Queensland Rail is one of the first Australian companies to test out Cisco's Intercompany Media Engine (IME), which the networking giant describes as a revolution in business-to-business video conferencing.
In a global telepresence call between journalists and customers this morning, Cisco VP and CTO of Unified Communications Joe Burton said IME allows companies that already have a unified communications solution to make and receive secure, high quality IP video and audio calls using their existing telephone numbers and lines.
"From an end user perspective, there is absolutely no re-training, the [phone] numbers you know, you pick up your telephone, you dial exactly the way you did before - same number, same process - suddenly you get wideband audio and video.
"From the IT person's perspective, the benefits are even more pronounced. They have the ability to go and apply policy and say, with whom do i want to do cross-internet calls, with whom do i want them to be video or wideband audio," said Burton.
Queensland Rail uses a compatible Tandberg comms system and according to Lynden Croucher, the organisation's principal engineer for network convergence, IME will be used to improve communications between subsidiaries.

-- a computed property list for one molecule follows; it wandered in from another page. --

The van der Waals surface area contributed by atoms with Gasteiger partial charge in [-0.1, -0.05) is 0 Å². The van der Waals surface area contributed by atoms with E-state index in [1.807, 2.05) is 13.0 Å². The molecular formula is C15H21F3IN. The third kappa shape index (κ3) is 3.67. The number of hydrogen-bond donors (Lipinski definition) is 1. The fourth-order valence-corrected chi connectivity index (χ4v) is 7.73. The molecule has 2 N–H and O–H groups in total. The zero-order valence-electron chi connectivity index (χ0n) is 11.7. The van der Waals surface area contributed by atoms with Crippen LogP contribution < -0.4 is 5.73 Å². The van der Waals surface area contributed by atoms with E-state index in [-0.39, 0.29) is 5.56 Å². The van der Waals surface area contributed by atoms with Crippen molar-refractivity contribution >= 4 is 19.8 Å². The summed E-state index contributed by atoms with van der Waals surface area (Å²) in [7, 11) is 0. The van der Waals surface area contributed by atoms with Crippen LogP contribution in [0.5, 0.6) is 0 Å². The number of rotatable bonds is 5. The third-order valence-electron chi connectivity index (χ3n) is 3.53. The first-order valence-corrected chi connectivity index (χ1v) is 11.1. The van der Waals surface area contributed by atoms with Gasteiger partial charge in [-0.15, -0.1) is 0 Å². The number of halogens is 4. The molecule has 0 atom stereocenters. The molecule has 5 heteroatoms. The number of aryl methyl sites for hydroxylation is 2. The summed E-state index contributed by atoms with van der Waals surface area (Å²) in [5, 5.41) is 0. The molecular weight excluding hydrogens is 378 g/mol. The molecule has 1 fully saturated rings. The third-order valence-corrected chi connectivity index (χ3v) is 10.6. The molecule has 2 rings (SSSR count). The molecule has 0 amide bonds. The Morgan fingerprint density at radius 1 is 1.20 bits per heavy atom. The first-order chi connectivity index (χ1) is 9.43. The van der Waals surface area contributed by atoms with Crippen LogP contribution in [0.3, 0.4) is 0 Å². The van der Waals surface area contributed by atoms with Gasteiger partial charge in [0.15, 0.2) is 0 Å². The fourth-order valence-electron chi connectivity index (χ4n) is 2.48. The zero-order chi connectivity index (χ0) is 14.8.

"Queensland Rail as a company has several subsidiaries and we have been investigating this product as a potential way to tie the subsidiaries to the parent company," Croucher said.
Dimension Data is also an IME customer. The company's CTO Gerard Florian told iTnews that the technology is attractive because users don't require training.
"I have turned it on in the company and nobody knew. All of a sudden people were asking, 'how come I can see this guy at the other end?'.
"We integrate it at the backend but the end user doesn't change anything. If you only have an audio device, you get audio - but you get wideband audio. If you have a device that has audio and video capability, it just pops up so we don't have to go and re-educate the workforce," said Florien.
According to Cisco, companies will require access to an IME appliance, which could be provided via a service provider, at each end but only the first time a call is placed between the two locations. After that call is complete, details of the call and an SIP route are transferred from the IME to the company's regular unified communications server.
As the IME appliance is only required the first time a connection is made between previously unconnected callers, Cisco claims one appliance can be used to support "tens of thousands" of users.
The one big question mark about whether the technology will take off depends on other vendors adopting the proposed Vipr standard, which Cisco submitted to the IETF last year.
Cisco's Burton admitted that at present no other companies had publicly announced support for the Vipr protocol but he was optimistic and said it was generating "a tremendous amount of activity".
Pricing for the Cisco Intercompany Media Engine will be announced later this month.